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Parents ought to consider many things before choosing a preferred parenting style. Despite the fact that many styles may seem right, there are particular ones that work best for particular children. The relevance of a parenting style could be based on the futuristic outcome it derives. Some of the things to consider when choosing one are: the parents’ and child’s situation, the personality of both parents, the environment, among other factors.
One style is the authoritarian/strict parenting, where the parent(s) use high levels of discipline to bring up their children. The parent herein has high compliance and conformity expectations to their directions and rules. Much is expected from the child without a general explanation of the reasoning behind the expected boundaries and rules. Here the child will be forced to blindly obey the parents’ instructions, and there is no reward for a good behavior. Children brought up this way lack confidence and have a low self-esteem (Platz, Ronald & Robert, 1994). Their social lives tend to be poorly developed, characterized by depression, anxiety, and sometimes obesity.
Another parenting style is the indulgent or permissive parenting, whereby parents give their children freedom to choose and make decisions by themselves. The parents who adopt this parenting style have very few child behavioral expectations. They are accepting and nurturing, thereby becoming highly responsible for the child’s wishes and needs. They do not really require their children to behave appropriately or even regulate themselves. Children brought up this way tend to have behavioral problems. In most cases they become selfish, spoilt, and immature. This style is however good for children who are reserved or withdrawn, as it helps them come out of their cocoons.
The other style is the authoritative parenting. This one has the most benefits because the parents and their children work together regarding the set rules and discipline issues. It teaches children to be cooperative with adults since they are also given a chance to develop their decision making skills (Alizadeh, Abu, Abdullah, & Mansor, 2011). These children become great achievers and more competent socially. This is the most preferred style because it produces children who are self-reliant and more independent. It results where both parents exhibit high levels of responsiveness. The parents here understand their children’s feelings and teach them how to regulate them.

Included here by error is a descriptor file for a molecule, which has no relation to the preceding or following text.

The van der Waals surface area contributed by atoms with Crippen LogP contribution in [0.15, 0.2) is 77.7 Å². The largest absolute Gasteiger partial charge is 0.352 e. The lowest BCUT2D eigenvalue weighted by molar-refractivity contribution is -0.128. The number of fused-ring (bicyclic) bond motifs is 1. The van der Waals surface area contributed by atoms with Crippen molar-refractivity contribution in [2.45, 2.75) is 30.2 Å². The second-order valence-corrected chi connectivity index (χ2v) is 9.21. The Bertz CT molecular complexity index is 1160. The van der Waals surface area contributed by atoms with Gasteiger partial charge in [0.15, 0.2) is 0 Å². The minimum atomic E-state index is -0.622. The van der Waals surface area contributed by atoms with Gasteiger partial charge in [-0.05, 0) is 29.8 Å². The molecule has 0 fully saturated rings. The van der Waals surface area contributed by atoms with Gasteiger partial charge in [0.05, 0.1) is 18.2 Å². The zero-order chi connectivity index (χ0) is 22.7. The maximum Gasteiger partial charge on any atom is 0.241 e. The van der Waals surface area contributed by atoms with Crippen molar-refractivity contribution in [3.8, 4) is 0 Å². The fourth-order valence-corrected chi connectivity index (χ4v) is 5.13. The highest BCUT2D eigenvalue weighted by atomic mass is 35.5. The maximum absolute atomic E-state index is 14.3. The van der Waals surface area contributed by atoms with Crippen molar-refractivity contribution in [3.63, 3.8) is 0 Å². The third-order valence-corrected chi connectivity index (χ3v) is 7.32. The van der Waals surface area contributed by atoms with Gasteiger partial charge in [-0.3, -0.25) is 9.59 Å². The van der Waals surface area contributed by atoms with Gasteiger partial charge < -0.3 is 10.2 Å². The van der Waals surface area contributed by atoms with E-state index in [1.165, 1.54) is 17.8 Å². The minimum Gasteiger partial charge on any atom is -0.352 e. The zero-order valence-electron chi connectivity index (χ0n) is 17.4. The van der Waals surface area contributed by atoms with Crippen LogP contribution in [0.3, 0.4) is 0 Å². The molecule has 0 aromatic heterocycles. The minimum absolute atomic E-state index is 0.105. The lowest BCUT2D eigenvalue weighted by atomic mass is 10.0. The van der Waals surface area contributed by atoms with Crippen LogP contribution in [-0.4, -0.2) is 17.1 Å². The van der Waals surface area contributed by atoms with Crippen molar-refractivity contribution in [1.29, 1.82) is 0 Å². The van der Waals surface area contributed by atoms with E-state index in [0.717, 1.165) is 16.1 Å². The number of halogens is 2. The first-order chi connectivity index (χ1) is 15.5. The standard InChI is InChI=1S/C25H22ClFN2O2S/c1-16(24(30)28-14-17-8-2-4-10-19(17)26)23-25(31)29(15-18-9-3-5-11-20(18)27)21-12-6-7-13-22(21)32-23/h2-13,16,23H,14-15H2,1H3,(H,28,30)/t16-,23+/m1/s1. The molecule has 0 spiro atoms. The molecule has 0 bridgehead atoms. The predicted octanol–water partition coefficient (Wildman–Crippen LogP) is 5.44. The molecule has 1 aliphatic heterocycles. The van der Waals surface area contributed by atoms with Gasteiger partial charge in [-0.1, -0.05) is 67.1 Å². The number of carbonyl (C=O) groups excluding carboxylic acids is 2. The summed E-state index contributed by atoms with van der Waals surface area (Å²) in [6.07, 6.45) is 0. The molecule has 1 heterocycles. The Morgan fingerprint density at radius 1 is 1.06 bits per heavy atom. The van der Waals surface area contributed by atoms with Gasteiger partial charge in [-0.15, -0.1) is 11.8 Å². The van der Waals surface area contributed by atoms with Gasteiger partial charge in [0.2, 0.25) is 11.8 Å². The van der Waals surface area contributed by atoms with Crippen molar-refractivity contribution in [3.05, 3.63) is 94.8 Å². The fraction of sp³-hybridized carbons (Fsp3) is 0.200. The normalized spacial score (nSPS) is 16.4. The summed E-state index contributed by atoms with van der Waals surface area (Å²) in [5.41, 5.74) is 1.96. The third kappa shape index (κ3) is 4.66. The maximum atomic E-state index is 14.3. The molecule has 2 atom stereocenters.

The last style is the uninvolved/neglectful parenting style, where parents take no responsibility in the growth and development process of their children, and they set no rules. Here, the children and the parents both exhibit contradictory behavior. These children often try to provide for themselves and they attempt as much as they can to halt their dependence on their parents. It makes them feel independent and mature beyond their actual age and maturity. The children brought up this way often feel alone (White, Hayes, & Livesey, 2005). They learn behavior from their preferred sources, mostly the television and peers. They feel neglected which makes them become rebellious and they usually perform poorly in their lives.